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How can we deploy LEM safely on our electricity grid?
A local energy market (LEM) is increasingly becoming popular for peer-to-peer (P2P) trading. However we must be careful and implement it in the right way. Dr Imran Azim discusses three different approaches to advocate such an implementation.
In the last decade, feed-in-tariffs (FiTs) have emerged as a mechanism that enable prosumers to export excess power, produced from distributed energy resources (DERs), back to the electricity grid in return for incentives. One consequence of this has been that the traditional top-to-bottom power flow approach became, to some extent, a bottom-to-top one, resulting in reverse power flow in the electricity network.
But the FIT has not pleased everyone. While the rate was initially higher, at 40-50 c/kWh, the policy was highly successful in creating a good solar PV base. When the FIT rate dropped to around 3 c/kWh, as happened in Western Australia, the contentment amongst solar PV owners plummeted.
In an effort to improve contentment as well as solar PV uptake, a new excess power sharing model has been suggested, a local energy market (LEM). This marketplace uses peer-to-peer (P2P) energy trading between prosumers and consumers to sell and buy energy by executing bilateral transactions – supported by blockchain technology, artificial intelligence and machine learning algorithms. LEM’s aid the creation of lucrative decentralised markets.
As LEMs can be set up without any consideration to the current state of the electricity grid, it is possible for the market to encourage behaviour that the grid cannot sustain. For example Peter, who owns a 10 kW solar PV system and 14 kWh battery system, could decide to sell a large amount of electricity to Adam in the P2P market. Several other prosumers in the electricity network could do the same as Peter to make substantial profits out of the LEM. However, multiple P2P transactions could trigger excessive local penetration, resulting in the electricity system burning out. Which would cost the distribution utility tens of thousands of dollars to repair, leading to an unsuccessful approach. Therefore, the LEM operation – without considering the impacts it has on the electricity network – can cause maloperation of electricity grid assets, such as voltage limit violations, overheating, congestion complexity and so on (see Figure 1), creating more problems than it solves.
There are three possible solutions to this. Firstly, the distribution utility can use a curtailment or turn off approach to impose its constraints on every transaction made in the LEM network. So, if Peter tries to sell 7.3 kW, and it is not safe for the electricity grid, this approach prevents the electrical transaction from occurring. As 7.3 kW of electricity was not delivered, the financial transaction would have to be adjusted accordingly on the blockchain platform.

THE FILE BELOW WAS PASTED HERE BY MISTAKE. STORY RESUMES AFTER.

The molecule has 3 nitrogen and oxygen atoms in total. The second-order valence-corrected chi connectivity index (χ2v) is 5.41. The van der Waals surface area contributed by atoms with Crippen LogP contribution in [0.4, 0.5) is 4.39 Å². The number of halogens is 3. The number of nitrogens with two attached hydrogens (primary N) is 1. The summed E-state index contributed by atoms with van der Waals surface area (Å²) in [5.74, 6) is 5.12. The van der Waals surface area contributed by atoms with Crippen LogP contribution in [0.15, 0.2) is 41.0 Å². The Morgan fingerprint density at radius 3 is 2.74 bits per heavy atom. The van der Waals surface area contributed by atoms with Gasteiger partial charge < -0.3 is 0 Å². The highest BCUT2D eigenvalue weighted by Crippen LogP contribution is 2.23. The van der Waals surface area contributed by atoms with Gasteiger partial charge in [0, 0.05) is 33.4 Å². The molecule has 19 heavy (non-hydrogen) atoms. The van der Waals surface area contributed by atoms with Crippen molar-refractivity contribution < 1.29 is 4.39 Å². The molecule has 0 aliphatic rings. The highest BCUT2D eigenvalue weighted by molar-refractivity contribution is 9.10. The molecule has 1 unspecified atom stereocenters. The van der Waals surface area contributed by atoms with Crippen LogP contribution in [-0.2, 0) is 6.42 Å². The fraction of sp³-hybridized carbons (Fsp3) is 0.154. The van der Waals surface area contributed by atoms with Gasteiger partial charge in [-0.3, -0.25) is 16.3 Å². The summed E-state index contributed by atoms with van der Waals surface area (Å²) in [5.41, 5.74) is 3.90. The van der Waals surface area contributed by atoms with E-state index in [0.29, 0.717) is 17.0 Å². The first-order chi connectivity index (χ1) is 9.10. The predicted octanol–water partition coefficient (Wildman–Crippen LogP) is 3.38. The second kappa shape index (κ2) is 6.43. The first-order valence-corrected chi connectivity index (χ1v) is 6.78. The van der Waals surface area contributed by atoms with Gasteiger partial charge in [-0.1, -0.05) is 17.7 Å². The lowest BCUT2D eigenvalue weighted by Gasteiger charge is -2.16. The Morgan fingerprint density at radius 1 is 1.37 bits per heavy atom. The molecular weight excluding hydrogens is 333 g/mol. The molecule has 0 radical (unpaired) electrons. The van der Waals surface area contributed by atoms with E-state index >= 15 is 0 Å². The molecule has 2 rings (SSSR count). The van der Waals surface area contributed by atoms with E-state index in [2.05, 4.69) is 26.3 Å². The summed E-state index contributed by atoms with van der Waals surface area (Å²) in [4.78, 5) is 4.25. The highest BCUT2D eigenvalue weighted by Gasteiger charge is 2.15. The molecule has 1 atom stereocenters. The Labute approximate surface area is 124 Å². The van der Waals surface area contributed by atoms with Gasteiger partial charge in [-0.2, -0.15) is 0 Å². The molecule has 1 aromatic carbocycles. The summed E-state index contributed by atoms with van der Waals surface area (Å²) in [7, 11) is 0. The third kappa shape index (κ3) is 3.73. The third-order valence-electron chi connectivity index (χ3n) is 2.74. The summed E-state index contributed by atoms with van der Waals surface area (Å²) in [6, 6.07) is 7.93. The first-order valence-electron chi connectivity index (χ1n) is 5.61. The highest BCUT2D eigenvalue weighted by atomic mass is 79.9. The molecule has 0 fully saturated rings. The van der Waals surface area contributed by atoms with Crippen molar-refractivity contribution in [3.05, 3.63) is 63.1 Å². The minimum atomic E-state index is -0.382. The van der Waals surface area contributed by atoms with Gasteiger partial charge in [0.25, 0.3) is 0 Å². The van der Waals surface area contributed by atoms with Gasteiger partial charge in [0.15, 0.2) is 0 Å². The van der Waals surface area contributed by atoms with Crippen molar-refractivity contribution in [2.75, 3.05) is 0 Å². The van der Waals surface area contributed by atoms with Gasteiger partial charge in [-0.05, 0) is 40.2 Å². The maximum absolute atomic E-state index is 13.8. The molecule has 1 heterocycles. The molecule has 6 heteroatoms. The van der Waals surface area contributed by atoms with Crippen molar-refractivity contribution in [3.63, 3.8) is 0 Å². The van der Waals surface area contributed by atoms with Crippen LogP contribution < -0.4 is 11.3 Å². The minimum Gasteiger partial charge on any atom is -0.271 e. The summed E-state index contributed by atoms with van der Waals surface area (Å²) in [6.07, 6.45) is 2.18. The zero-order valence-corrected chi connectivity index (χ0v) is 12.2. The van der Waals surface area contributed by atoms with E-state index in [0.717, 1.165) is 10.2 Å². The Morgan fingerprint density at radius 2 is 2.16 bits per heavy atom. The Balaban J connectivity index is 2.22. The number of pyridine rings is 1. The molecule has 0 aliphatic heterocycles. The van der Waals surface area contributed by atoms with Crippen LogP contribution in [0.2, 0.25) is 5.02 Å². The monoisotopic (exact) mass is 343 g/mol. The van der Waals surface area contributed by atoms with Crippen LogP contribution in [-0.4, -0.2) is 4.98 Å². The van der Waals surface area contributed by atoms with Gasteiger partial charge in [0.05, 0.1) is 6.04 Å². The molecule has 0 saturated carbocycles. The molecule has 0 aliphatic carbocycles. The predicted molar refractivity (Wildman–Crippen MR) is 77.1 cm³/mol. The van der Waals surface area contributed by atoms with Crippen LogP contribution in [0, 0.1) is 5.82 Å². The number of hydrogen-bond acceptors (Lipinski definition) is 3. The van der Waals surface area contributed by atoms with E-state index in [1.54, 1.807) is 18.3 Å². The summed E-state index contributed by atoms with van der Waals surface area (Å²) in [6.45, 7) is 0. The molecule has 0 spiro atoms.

The second approach is more sophisticated and operates at the software level where a fixed limit is set on the amount of kW which is allowed to be traded. As Peter pushes the button for the sale of 7.3 kW, the software ‘greys out’ the button until the grid-friendly amount (of say 5 kW) is selected.
Of course, the grid-friendly amount, rather than being a fixed limit, could be a time and place dependent quantity. Thus, the third approach is slightly different and dynamic to the second. This approach sets the limit dynamically – every fifteen minutes for instance – to guarantee maximum local penetration of solar PV via P2P. This is called dynamic hosting capacity, or dynamic operating envelope (DOE). This method allows Peter to inject more or less than 5 kW at any one time depending on the electricity network conditions. Due to this method's temporal flexibility, it is now the favoured way for many distribution utilities around the world.
The fixed limit consideration could be suitable when existing prosumers of an electricity grid take part in P2P trading. This is due to the fact that the authorised distribution utility has already analysed the electricity network conditions, before approving them to install solar PVs and batteries. However, a DOE-facilitated LEM is expected to become the system of choice in the long term. This is because a prosumer like Peter can earn an increased amount of financial gain through maximum local penetration, of more than 5 kW at different times, via P2P trading. The electricity grid sustainability can also be maintained by verifying the network constraints frequently. Further, a traditional consumer, like Adam, can be permitted to install a solar PV and battery of his choice. Rather than buying energy from Peter, Adam can become a prosumer himself, as the electrical grid is able to automatically optimise with the addition of solar PV energy.
Whichever option we choose, approaches like these are bringing home the reality that the LEM is with us, and will transform our grids as we speak.
To learn more about how fixed or dynamic network limits can be applied, in the context of a LEM, please reach out to Powerledger here.
Dr Imran Azim is working as a Product Specialist at Powerledger